Copyright © 2017 Albuquerque Journal
New Mexico has more highly effective and exemplary teachers than ever before, according to new evaluation data released publicly on Friday.
The Public Education Department’s 2017 teacher evaluation results rate 4.5 percent of teachers as exemplary – the top tier – up from 3.8 percent in 2016.
The percentage of highly effective teachers jumped to 27.6 percent this year, compared to 24.8 percent in 2016.
In total, 74.3 percent of teachers were rated effective or better in the latest round of evaluations. Last year, 71.3 percent reached that level.
“It’s a really positive development,” said Secretary of Education-designate Christopher Ruszkowski.
Albuquerque Public Schools came in slightly below the state averages, but still saw improvement: 3.7 percent of the district’s teachers were rated exemplary, and 26.1 percent highly effective this year. In 2016, those numbers were 3.1 percent and 24 percent, respectively.
Nearly 74 percent of APS teachers were rated effective or better this year, up from 68.1 percent in 2016.
An APS spokeswoman said administrators are still reviewing the data and declined to comment.
The state’s teacher evaluation system is entering its fifth year, but the criteria has shifted over time.
In April, PED announced that test score growth would make up 35 percent of the grade, rather than 50 percent.
Classroom observations are now the single largest factor, 40 percent. The rest of the evaluation is made up of a variety of measures, including attendance and student surveys.
Ruszkowski said the improvement in teacher ratings is driven by performance, not the changes to criteria.
Teachers are earning more points for test score growth than before.
The new system is based on recommendations from Teach Plus New Mexico Policy Fellows, a group of 15 educators from around the state. Last fall, Teach Plus polled over 1,000 New Mexico teachers and translated the results into evaluation policy recommendations.
Hope Morales, Teach Plus NM Policy director, said she was excited to see the changes go into effect.
“This year’s evaluations are more balanced, giving higher points to the art of teaching through observation, while maintaining the importance of student academic growth, but not placing the majority of points in this area,” she said in a statement.
In Santa Fe, 5.2 percent of teachers were rated exemplary, up from 3.4 percent last year and 1.3 percent in 2014-15.
Overall, 72.3 percent of Santa Fe Public Schools teachers were rated effective or better, a 4.4 percent improvement from the year before.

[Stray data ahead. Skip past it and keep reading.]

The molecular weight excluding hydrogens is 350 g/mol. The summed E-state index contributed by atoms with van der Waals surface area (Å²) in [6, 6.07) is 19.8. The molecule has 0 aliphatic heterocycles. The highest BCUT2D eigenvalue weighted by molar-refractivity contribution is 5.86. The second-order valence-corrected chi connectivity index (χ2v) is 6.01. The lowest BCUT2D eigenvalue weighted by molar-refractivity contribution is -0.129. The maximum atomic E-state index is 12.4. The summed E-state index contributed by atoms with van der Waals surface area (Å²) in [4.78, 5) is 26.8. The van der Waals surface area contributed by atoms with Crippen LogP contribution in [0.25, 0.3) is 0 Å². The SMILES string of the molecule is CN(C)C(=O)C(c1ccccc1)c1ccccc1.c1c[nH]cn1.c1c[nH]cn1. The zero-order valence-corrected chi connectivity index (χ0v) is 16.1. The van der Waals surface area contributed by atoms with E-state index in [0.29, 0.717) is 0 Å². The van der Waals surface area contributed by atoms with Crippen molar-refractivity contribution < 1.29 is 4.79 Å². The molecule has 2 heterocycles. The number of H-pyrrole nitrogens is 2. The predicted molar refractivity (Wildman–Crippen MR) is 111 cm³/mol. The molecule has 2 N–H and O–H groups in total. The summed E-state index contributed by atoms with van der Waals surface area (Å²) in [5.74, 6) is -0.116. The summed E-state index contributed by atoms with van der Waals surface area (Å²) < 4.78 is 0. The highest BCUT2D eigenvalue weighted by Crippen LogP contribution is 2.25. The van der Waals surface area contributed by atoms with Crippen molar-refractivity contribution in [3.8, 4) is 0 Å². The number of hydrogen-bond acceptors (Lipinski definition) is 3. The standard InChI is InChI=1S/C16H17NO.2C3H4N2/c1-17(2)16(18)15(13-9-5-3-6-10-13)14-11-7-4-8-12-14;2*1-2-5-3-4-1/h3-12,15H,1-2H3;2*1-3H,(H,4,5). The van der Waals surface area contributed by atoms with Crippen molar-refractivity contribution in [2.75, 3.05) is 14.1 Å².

SFPS Superintendent Veronica C. Garcia called the results “gratifying.”
Garcia said the PED report confirms “what we have known about the increasing effectiveness of our teachers.”
Launched by former Education Secretary Hanna Skandera, PED’s evaluation system has generated protests and two teachers union lawsuits.
The system uses five tiers to rate teachers – ineffective, minimally effective, effective, highly effective and exemplary.
New Mexico’s evaluations are among the toughest in the nation, according to research from Brown University Assistant Professor of Education and Economics Matthew Kraft.
Kraft examined evaluation systems in 24 states and found that the majority classified fewer than 4 percent of teachers below effective.
American Federation of Teachers New Mexico President Stephanie Ly said she believes PED’s ratings are unfair and often filled with errors.
“New Mexico’s educators and public should ignore these results as they are not a reflection of the hard work and professionalism displayed by New Mexico educators every day,” Ly said in a statement.
In a National Education Association of New Mexico press release, Las Cruces elementary teacher Denise Corrales was quoted as saying, “I think at this point morale is once again going to be pretty low for those teachers who allow for that report to tell them that they have failed despite their hard work.”
But Ruszkowski said PED is providing teachers with valuable feedback that can help them improve.
Ruszkowski advocated for districts and charter schools to use the evaluation data to reward and retain top teachers.
“These teachers should be acknowledged in different ways,” he said. “The conversation should shift to how to act on this information.”
PED offers a program that provides bonuses to high-performing teachers. Thirty-eight districts and charter schools applied for the latest round, and 10 received the award.
Critics of teacher merit pay argue that it hurts morale and encourages competition rather than collaboration.